This blog post will present my current MSc Thesis project.

As human population increases, we are seeing a trend towards more people living in cities than in rural areas (Hiemstra et al., 2017). In 1861, 16% of Canadians lived in urban regions; whereas, in 2011, 81.5% lives in urban regions (Statistics Canada, 2018). Urban areas experience higher temperatures, compared to rural areas; this is known as the Urban Heat Island (UHI) effect (Hiemstra et al., 2017). It is estimated that by the end of the century, the global average temperature will increase between 1.4 and 5.8 degrees Celsius (Patz et al., 2005). The UHI effect is a spatial phenomenon with the baseline of temperatures in rural areas and the peak is in the urban core (Hiemstra et al., 2017). The intensity depends on factors, such as location, size, population, urban structure, land use distribution, urban activity, and green space (Hiemstra et al., 2017). This heat is being trapped in urban regions due to urban characteristics, such as dense buildings, industrial areas, traffic, and urban activity, resulting in solar radiation and emitted thermal radiation being unable to escape (Hiemstra et al., 2017).

These extreme urban temperatures are vulnerable to human activities and the environment. Land cover change, greenhouse gas emissions, and climate change are increasing these temperatures (Patz et al., 2005). Additionally, as vegetated areas decrease due to urbanization, evaporative cooling may also decrease (Lu & Weng 2006). These extreme temperatures are linked to increased morbidity and mortality, creating a risk for many people (Curriero et al., 2002). In 2003, Europe’s average temperature was 3.5 degrees Celsius greater than normal, resulting in 22,000 to 45,000 deaths in only two weeks (Patz et al., 2005). Unfortunately, incidences of these extreme temperatures are going to rise, and will be more intense in the future (IPCC, 2007).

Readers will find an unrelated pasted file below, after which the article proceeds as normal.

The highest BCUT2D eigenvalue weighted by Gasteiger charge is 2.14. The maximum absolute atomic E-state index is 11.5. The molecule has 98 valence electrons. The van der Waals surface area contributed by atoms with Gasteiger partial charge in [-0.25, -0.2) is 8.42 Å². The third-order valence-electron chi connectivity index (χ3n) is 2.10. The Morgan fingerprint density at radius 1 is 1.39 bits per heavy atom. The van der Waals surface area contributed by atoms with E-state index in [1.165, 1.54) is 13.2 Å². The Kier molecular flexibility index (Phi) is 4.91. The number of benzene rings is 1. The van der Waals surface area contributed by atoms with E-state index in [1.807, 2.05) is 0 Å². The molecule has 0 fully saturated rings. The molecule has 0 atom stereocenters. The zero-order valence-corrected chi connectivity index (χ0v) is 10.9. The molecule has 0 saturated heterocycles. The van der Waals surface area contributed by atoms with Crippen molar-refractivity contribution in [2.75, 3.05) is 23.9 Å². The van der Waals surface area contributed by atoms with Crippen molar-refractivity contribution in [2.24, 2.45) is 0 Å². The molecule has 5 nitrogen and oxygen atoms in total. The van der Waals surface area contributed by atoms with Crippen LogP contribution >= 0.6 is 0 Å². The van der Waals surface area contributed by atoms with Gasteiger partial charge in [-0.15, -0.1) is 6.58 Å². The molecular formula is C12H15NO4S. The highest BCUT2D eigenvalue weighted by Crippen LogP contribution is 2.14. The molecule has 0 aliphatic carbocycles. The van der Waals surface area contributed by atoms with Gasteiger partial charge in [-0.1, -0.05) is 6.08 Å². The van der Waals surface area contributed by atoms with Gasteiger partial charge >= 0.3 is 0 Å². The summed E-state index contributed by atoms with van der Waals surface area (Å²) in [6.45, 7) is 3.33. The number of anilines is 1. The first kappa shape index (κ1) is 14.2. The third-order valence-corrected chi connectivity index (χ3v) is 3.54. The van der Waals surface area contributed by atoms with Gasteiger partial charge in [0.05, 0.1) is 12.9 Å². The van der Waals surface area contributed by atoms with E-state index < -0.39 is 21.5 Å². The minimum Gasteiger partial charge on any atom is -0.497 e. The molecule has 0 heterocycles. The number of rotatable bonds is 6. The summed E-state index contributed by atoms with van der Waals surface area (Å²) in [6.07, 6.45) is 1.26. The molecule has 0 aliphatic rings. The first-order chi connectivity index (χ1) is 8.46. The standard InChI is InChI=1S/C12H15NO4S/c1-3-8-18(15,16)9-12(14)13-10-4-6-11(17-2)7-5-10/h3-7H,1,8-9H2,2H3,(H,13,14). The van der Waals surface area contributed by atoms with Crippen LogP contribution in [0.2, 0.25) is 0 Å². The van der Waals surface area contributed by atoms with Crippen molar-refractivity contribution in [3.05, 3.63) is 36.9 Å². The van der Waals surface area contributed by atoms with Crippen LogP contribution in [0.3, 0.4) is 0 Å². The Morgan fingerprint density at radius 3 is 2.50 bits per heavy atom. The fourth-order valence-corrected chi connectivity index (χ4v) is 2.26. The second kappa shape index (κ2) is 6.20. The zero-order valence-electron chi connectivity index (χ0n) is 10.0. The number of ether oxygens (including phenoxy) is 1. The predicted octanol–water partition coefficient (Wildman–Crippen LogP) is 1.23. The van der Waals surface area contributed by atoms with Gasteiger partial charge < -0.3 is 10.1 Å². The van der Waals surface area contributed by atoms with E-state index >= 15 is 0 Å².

However, there are many mitigation strategies for heat stress and the UHI effect. Air temperature in cities can be over 10 degrees Celsius higher than their rural areas; however, this can be significantly reduced by urban green space (Hiemstra et al., 2017). Urban green infrastructure can benefit humans living in urban regions as trees, lawns, and forested areas can create “the urban forest” (Brown et al., 2015; Yoshida et al., 2015). Urban forests create shade and evapotranspiration to reduce solar radiation from (Hiemstra et al., 2017). However, even though parks and green spaces help mitigate the UHI effect, our understanding of vegetation and urban activity through a finer spatial resolution is still unclear.

I am currently working on my MSc thesis at the University of Toronto Mississauga under the supervision of Dr. Matthew Adams. The main objective of this research is to map heat exposure at a microscale in Mississauga, a city in Southern Ontario, Canada, that is undergoing rapid urbanization. This study will integrate GIS, with remote sensing, and field data. We hypothesize that a microscale urban heat island effect exists in areas devoid of vegetation compared to areas with urban greenery. We ask two questions: can remote sensing Land Surface Temperature (LST) methods be used to estimate ground-level heat exposure?; and does vegetation reduce heat exposure?